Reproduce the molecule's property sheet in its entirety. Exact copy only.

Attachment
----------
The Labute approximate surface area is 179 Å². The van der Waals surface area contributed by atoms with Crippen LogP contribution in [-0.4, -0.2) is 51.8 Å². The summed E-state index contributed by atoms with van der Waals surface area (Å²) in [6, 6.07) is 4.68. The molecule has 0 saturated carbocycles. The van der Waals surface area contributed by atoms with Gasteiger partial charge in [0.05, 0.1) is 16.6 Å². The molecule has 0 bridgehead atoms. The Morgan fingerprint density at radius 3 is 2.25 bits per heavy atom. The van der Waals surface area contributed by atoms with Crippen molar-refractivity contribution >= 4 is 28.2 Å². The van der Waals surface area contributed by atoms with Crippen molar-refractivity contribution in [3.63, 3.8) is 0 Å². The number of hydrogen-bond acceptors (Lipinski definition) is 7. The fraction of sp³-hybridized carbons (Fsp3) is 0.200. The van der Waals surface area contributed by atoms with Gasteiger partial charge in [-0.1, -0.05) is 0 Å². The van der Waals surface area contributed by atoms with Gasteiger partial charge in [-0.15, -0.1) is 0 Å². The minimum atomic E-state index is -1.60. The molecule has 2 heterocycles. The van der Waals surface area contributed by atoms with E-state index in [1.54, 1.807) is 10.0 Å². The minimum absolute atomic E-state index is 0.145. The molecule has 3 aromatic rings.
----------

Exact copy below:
The Labute approximate surface area is 179 Å². The van der Waals surface area contributed by atoms with Crippen LogP contribution in [-0.4, -0.2) is 51.8 Å². The summed E-state index contributed by atoms with van der Waals surface area (Å²) in [6, 6.07) is 4.68. The molecule has 0 saturated carbocycles. The van der Waals surface area contributed by atoms with Gasteiger partial charge in [0.05, 0.1) is 16.6 Å². The molecule has 0 bridgehead atoms. The Morgan fingerprint density at radius 3 is 2.25 bits per heavy atom. The van der Waals surface area contributed by atoms with Crippen molar-refractivity contribution >= 4 is 28.2 Å². The van der Waals surface area contributed by atoms with Crippen molar-refractivity contribution in [3.63, 3.8) is 0 Å². The number of hydrogen-bond acceptors (Lipinski definition) is 7. The fraction of sp³-hybridized carbons (Fsp3) is 0.200. The van der Waals surface area contributed by atoms with Gasteiger partial charge in [-0.1, -0.05) is 0 Å². The van der Waals surface area contributed by atoms with Gasteiger partial charge in [-0.15, -0.1) is 0 Å². The minimum atomic E-state index is -1.60. The molecule has 2 heterocycles. The van der Waals surface area contributed by atoms with E-state index in [1.54, 1.807) is 10.0 Å². The minimum absolute atomic E-state index is 0.145. The molecule has 3 aromatic rings.